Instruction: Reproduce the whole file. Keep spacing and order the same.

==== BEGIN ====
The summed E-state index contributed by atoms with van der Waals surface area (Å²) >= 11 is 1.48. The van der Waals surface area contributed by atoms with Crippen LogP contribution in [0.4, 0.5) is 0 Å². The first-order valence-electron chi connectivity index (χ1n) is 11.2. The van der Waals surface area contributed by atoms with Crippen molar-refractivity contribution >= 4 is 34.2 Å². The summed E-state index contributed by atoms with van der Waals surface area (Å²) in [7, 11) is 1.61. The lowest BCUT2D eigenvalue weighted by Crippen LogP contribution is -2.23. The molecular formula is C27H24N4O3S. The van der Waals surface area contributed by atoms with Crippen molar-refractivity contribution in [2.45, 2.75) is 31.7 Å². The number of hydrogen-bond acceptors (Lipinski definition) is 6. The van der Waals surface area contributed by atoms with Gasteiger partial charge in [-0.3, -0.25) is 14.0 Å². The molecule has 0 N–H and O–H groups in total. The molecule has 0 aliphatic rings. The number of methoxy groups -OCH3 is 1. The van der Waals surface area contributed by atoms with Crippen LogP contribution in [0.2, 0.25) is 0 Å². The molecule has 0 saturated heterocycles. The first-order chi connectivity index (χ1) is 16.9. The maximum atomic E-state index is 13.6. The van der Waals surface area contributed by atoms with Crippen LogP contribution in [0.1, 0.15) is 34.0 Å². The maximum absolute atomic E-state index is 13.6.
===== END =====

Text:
The summed E-state index contributed by atoms with van der Waals surface area (Å²) >= 11 is 1.48. The van der Waals surface area contributed by atoms with Crippen LogP contribution in [0.4, 0.5) is 0 Å². The first-order valence-electron chi connectivity index (χ1n) is 11.2. The van der Waals surface area contributed by atoms with Crippen molar-refractivity contribution >= 4 is 34.2 Å². The summed E-state index contributed by atoms with van der Waals surface area (Å²) in [7, 11) is 1.61. The lowest BCUT2D eigenvalue weighted by Crippen LogP contribution is -2.23. The molecular formula is C27H24N4O3S. The van der Waals surface area contributed by atoms with Crippen molar-refractivity contribution in [2.45, 2.75) is 31.7 Å². The number of hydrogen-bond acceptors (Lipinski definition) is 6. The van der Waals surface area contributed by atoms with Gasteiger partial charge in [-0.3, -0.25) is 14.0 Å². The molecule has 0 N–H and O–H groups in total. The molecule has 0 aliphatic rings. The number of methoxy groups -OCH3 is 1. The van der Waals surface area contributed by atoms with Crippen LogP contribution in [0.2, 0.25) is 0 Å². The molecule has 0 saturated heterocycles. The first-order chi connectivity index (χ1) is 16.9. The maximum atomic E-state index is 13.6. The van der Waals surface area contributed by atoms with Crippen LogP contribution in [0.1, 0.15) is 34.0 Å². The maximum absolute atomic E-state index is 13.6.